The global environment is facing unprecedented challenges due to human activities ranging from climate change to large scale extinctions to destruction of forests. The threats are diagnosed at accelerating pace and alarm bells are ringing widely about a point of no return that we either crossed or about to cross. More research on diagnosing what ails ecosystem services than on effectiveness of various remedies. Behavioral changes among individuals via environmental awareness and education is considered a crucial component. Here we examine the role of well-structured free-choice institutions of museums and botanical gardens in societal change leading to valuing and preserving cultural and natural ecosystem services. We discuss a case study of a nascent Palestine Museum of Natural History and its botanical gardens now well established as part of an Institute of biodiversity and sustainability. The mission of PMNH is to research, educate about, and conserve our natural world, culture and heritage and use knowledge to promote responsible human interactions with our environment. Much was accomplished so far (see palestinenature.org). For example we explain how school students are using the museum facilities not only to enhance critical thinking and science skills but to develop practical knowledge and create programs that value and protect the rich heritage in nature (and associated cultural folklore of nature). We also engaged in a SWOT (strengths, weaknesses, opportunities, and threats) analysis of PMNH and discuss potential spread of this successful model throughout the region. We conclude that valuing ecosystem services in the MENA region (Arab World) would benefit significantly from expansion of this model in other cities band countries and propose a mechanism to do this via a network of institutions concerned with education for ecosystem services.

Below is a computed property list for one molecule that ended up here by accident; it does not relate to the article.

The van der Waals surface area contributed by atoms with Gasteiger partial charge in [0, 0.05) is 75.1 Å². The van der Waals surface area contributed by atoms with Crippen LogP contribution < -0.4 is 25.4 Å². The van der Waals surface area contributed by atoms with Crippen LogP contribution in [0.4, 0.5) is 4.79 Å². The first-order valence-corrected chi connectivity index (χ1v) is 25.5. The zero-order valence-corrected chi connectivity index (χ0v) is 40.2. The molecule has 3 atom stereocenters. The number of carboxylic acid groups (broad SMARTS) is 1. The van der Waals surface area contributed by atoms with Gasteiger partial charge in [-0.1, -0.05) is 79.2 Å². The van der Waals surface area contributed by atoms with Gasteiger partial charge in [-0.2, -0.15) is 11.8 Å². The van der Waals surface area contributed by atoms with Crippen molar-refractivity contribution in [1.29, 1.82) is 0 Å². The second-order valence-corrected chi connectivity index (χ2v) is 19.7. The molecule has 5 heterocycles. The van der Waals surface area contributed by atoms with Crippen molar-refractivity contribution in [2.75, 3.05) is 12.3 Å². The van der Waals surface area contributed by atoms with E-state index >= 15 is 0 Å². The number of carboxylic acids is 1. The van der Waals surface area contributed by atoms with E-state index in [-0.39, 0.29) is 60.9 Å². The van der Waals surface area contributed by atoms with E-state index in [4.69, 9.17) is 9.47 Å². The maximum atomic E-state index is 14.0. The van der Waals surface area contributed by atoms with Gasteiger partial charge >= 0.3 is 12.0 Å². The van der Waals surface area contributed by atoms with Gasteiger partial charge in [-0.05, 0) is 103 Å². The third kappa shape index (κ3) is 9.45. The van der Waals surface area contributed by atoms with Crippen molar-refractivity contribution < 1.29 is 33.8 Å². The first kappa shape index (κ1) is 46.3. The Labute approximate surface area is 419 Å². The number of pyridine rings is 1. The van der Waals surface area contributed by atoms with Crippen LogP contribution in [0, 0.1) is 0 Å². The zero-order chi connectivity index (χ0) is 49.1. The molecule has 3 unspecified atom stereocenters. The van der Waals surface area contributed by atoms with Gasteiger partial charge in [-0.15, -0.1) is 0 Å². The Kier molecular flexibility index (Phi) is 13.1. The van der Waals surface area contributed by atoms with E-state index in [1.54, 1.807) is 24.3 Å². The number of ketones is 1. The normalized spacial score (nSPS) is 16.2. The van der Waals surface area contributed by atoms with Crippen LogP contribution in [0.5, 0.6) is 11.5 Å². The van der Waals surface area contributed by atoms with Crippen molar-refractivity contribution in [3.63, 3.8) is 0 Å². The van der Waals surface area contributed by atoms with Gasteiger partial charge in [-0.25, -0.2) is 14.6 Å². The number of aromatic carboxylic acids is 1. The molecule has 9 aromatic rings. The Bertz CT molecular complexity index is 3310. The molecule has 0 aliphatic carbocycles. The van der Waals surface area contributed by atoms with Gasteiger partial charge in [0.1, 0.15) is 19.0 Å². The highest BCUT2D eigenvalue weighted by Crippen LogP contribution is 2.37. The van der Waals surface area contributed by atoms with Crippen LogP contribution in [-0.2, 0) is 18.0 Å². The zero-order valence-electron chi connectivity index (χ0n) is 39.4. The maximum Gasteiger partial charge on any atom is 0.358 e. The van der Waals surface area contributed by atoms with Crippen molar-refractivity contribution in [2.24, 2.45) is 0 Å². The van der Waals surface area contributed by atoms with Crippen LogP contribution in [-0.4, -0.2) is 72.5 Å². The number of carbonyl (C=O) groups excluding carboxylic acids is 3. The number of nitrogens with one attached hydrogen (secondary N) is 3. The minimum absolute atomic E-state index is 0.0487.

Sep 2, 2016

Colonial settlers

I just attended a demonstration by Israelis and Palestinians that fell under the rubric of demonstration for “peace based on two states for two people.” I won’t get into the issue of the two state “delusion” since I wrote a whole book on the subject which you can read here  [1]. But I do want to reflect on what I observed and show you some illustrative pictures of how such events are used in the Israeli hasbara (propaganda) campaigns. The Israelis were a mix of good intentioned individuals who knew nothing of the reality of settler colonialism that is the state of Israel or really knowledgeable Zionists who wanted to prove to Palestinians (us) that they are not as bad as they really are (and in the process say “look Israel is a democracy that allows opinions to be expressed).  A good example of the latter category is this guy who is a good friend of a settler security official.

"Friendly demonstrator" with settler police officer

The slogan “two states for two people” is also racist and only corroborates colonialism.
Settler colonial entities like Israel [2] ace one of three possible outcomes and never get resolved via a two state scenario. The three models historically known are: 1) the Algeria model, 2) The Australia/New Zealand model, and 3) (most common) the Latin America/South Africa model. The third model is the most common outcome of colonialism and the one that the vast majority of native people always support whether in South Africa or Palestine.
Says "freedom" but verbally they call for two states
crossing streets but not allowed to staywhile this settler allowed on street